General James Longstreet, From Manassas to Appomattox, Chapter 27: Gettysburg-Second day. (search)
orth and east curve of the enemy's line, Johnson's division near Culp's Hill, Early's and Rodes's extending the line to the right through Gettysburg; Pender's division on the right of Rodes's; the other divisions of the Third Corps resting on Seminary Ridge, with McLaws's division and Hood's three brigades near general Headquarters; Pickett's brigades and Law's of Hood's division at Chambersburg and New Guilford, twenty-two and twenty-four miles away. Law had received orders to join his divisioxpected him to do during the night before. If he had been ordered to take part in the sunrise battle, he would have been in the nick of time. That the Third Corps was not to be in it is evidenced by the position of the greater part of it on Seminary Ridge until near noon of the 2d. So General Lee must have ordered a position carried, at sunrise, by ten thousand men, after it had gathered strength all night,--a position that he would not assault on the afternoon of the 1st with forty thousand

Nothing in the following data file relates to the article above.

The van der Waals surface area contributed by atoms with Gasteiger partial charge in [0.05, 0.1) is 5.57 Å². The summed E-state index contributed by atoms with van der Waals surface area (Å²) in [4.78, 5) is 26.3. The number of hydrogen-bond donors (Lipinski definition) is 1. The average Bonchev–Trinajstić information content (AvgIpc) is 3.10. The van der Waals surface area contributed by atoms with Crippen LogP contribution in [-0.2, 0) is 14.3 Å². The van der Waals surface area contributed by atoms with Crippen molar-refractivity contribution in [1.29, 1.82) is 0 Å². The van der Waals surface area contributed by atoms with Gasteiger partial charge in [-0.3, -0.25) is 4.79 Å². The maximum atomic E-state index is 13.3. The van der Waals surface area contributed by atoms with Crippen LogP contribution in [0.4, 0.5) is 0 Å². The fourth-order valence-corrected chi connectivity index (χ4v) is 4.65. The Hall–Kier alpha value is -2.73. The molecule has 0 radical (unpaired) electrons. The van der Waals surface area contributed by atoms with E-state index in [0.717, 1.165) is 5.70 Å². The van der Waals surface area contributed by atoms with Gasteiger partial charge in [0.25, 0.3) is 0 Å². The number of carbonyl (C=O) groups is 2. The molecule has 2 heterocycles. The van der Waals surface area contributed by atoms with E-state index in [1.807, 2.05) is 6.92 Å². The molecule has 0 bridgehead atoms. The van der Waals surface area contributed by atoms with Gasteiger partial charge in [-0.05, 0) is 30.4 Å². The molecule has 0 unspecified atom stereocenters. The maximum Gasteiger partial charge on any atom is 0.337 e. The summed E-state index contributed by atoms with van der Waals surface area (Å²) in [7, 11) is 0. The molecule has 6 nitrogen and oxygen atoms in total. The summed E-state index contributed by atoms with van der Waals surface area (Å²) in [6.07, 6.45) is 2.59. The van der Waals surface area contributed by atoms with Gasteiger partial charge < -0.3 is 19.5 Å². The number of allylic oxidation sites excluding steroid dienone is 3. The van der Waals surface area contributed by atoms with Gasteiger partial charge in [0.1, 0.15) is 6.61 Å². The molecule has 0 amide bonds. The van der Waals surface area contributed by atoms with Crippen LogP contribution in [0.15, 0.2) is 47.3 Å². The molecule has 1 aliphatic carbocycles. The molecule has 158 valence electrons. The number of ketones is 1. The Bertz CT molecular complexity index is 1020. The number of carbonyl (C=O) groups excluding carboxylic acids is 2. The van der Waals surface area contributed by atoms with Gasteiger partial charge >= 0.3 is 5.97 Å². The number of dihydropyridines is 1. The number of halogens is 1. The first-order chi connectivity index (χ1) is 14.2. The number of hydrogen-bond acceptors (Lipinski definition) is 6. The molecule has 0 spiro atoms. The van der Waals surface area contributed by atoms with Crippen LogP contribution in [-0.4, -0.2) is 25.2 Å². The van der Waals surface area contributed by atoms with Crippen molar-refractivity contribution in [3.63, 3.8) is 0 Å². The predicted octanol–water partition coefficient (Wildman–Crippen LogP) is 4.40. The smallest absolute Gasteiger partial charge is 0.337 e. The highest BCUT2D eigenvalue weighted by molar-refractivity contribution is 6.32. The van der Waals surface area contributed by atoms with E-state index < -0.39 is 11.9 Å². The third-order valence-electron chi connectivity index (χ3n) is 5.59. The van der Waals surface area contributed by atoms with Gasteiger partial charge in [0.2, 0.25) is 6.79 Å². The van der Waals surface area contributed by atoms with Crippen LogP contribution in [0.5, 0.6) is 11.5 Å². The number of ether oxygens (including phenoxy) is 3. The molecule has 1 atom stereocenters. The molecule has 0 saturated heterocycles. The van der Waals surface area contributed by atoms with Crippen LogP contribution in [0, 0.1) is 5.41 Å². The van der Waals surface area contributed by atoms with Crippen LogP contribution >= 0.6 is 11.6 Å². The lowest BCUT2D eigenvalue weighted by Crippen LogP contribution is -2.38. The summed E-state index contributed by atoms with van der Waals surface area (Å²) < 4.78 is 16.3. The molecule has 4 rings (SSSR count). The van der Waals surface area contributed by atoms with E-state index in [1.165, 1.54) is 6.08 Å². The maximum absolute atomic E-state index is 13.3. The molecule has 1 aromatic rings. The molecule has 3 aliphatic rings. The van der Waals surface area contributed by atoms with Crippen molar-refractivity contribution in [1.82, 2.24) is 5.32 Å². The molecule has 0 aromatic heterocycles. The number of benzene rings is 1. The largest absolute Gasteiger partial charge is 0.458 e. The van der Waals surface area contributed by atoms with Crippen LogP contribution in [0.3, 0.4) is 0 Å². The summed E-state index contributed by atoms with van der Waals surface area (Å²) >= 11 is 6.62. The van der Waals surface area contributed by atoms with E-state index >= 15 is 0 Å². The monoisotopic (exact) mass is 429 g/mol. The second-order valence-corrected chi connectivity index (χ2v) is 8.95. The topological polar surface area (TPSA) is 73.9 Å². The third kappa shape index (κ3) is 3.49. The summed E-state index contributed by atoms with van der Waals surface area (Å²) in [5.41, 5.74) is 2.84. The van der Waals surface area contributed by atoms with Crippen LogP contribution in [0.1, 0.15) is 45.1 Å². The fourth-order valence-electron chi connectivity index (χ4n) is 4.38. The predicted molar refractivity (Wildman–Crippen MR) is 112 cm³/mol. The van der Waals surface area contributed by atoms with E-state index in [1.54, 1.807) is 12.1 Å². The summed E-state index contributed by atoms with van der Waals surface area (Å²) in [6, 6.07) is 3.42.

General James Longstreet, From Manassas to Appomattox, Chapter28: Gettysburg-Third day. (search)
e on our left, except two brigades sent off by General Early. One division of the Third was close on the right of the Second, all within thirty minutes march of the enemy's lines. Two divisions of the Third Corps and two of the First were on Seminary Ridge. When the order was announced the divisions on Seminary Ridge had to find their positions and deploy to the right. By the route ordered for the march it was five or six miles to the point at which the battle was to be opened. The troops oSeminary Ridge had to find their positions and deploy to the right. By the route ordered for the march it was five or six miles to the point at which the battle was to be opened. The troops of the Third had a shorter route. The march of the First was made in time for prompt deployment on the right of the Third. We were left to our own resources in finding ground upon which to organize for battle. The enemy had changed position somewhat after the march was ordered, but as we were not informed of his position before the march, we could not know of the change. The Confederate commander did not care to ride near us, to give information of a change, to assist ill preparing for att